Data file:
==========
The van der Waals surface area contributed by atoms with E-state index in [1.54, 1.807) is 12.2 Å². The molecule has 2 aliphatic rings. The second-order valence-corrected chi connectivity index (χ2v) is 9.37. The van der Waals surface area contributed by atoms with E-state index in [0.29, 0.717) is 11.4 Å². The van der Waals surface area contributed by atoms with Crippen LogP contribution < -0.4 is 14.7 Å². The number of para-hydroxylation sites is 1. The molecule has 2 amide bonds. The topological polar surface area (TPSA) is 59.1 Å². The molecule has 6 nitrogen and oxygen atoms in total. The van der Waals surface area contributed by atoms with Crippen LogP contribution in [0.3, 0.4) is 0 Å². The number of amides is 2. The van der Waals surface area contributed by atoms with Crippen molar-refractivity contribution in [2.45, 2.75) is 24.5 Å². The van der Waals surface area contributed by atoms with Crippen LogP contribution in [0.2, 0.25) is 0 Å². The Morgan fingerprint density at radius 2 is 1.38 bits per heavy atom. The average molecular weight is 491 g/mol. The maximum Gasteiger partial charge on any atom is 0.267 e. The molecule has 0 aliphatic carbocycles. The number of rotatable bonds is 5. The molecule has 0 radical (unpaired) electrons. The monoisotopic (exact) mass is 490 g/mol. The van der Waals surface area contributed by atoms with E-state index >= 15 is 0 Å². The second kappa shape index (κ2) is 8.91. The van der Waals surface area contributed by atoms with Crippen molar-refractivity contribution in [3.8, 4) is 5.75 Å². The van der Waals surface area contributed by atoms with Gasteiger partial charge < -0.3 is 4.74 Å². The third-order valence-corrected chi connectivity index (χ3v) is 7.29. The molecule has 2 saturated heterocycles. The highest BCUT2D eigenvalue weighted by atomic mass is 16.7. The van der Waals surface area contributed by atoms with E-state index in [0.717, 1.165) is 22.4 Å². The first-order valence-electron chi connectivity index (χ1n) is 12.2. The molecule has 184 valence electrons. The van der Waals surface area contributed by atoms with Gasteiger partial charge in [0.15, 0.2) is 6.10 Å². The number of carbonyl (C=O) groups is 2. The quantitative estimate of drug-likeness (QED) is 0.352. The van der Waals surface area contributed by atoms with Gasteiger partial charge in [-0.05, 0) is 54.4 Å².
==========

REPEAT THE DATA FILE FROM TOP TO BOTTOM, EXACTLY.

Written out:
The van der Waals surface area contributed by atoms with E-state index in [1.54, 1.807) is 12.2 Å². The molecule has 2 aliphatic rings. The second-order valence-corrected chi connectivity index (χ2v) is 9.37. The van der Waals surface area contributed by atoms with E-state index in [0.29, 0.717) is 11.4 Å². The van der Waals surface area contributed by atoms with Crippen LogP contribution < -0.4 is 14.7 Å². The number of para-hydroxylation sites is 1. The molecule has 2 amide bonds. The topological polar surface area (TPSA) is 59.1 Å². The molecule has 6 nitrogen and oxygen atoms in total. The van der Waals surface area contributed by atoms with Crippen LogP contribution in [0.3, 0.4) is 0 Å². The number of amides is 2. The van der Waals surface area contributed by atoms with Crippen molar-refractivity contribution in [2.45, 2.75) is 24.5 Å². The van der Waals surface area contributed by atoms with Crippen LogP contribution in [0.2, 0.25) is 0 Å². The Morgan fingerprint density at radius 2 is 1.38 bits per heavy atom. The average molecular weight is 491 g/mol. The maximum Gasteiger partial charge on any atom is 0.267 e. The molecule has 0 aliphatic carbocycles. The number of rotatable bonds is 5. The molecule has 0 radical (unpaired) electrons. The monoisotopic (exact) mass is 490 g/mol. The van der Waals surface area contributed by atoms with E-state index >= 15 is 0 Å². The second kappa shape index (κ2) is 8.91. The van der Waals surface area contributed by atoms with Crippen molar-refractivity contribution in [3.8, 4) is 5.75 Å². The van der Waals surface area contributed by atoms with Gasteiger partial charge < -0.3 is 4.74 Å². The third-order valence-corrected chi connectivity index (χ3v) is 7.29. The molecule has 2 saturated heterocycles. The highest BCUT2D eigenvalue weighted by atomic mass is 16.7. The van der Waals surface area contributed by atoms with E-state index in [0.717, 1.165) is 22.4 Å². The first-order valence-electron chi connectivity index (χ1n) is 12.2. The molecule has 184 valence electrons. The van der Waals surface area contributed by atoms with Gasteiger partial charge in [0.15, 0.2) is 6.10 Å². The number of carbonyl (C=O) groups is 2. The quantitative estimate of drug-likeness (QED) is 0.352. The van der Waals surface area contributed by atoms with Gasteiger partial charge in [-0.05, 0) is 54.4 Å².